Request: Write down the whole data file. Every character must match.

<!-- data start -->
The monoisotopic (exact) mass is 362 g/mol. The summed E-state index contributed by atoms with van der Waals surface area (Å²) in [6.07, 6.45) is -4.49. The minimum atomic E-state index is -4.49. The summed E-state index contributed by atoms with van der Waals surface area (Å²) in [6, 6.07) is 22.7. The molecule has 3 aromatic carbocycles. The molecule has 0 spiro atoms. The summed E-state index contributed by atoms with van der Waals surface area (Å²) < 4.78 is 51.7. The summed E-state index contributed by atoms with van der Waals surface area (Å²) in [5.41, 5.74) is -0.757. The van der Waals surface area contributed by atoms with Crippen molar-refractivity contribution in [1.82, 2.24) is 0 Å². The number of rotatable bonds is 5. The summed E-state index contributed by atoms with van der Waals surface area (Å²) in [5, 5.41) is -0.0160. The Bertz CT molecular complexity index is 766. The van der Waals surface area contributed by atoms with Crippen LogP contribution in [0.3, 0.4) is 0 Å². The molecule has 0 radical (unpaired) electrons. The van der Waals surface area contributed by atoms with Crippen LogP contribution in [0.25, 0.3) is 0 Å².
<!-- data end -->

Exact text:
The monoisotopic (exact) mass is 362 g/mol. The summed E-state index contributed by atoms with van der Waals surface area (Å²) in [6.07, 6.45) is -4.49. The minimum atomic E-state index is -4.49. The summed E-state index contributed by atoms with van der Waals surface area (Å²) in [6, 6.07) is 22.7. The molecule has 3 aromatic carbocycles. The molecule has 0 spiro atoms. The summed E-state index contributed by atoms with van der Waals surface area (Å²) < 4.78 is 51.7. The summed E-state index contributed by atoms with van der Waals surface area (Å²) in [5.41, 5.74) is -0.757. The van der Waals surface area contributed by atoms with Crippen molar-refractivity contribution in [1.82, 2.24) is 0 Å². The number of rotatable bonds is 5. The summed E-state index contributed by atoms with van der Waals surface area (Å²) in [5, 5.41) is -0.0160. The Bertz CT molecular complexity index is 766. The van der Waals surface area contributed by atoms with Crippen LogP contribution in [0.3, 0.4) is 0 Å². The molecule has 0 radical (unpaired) electrons. The van der Waals surface area contributed by atoms with Crippen LogP contribution in [0.25, 0.3) is 0 Å².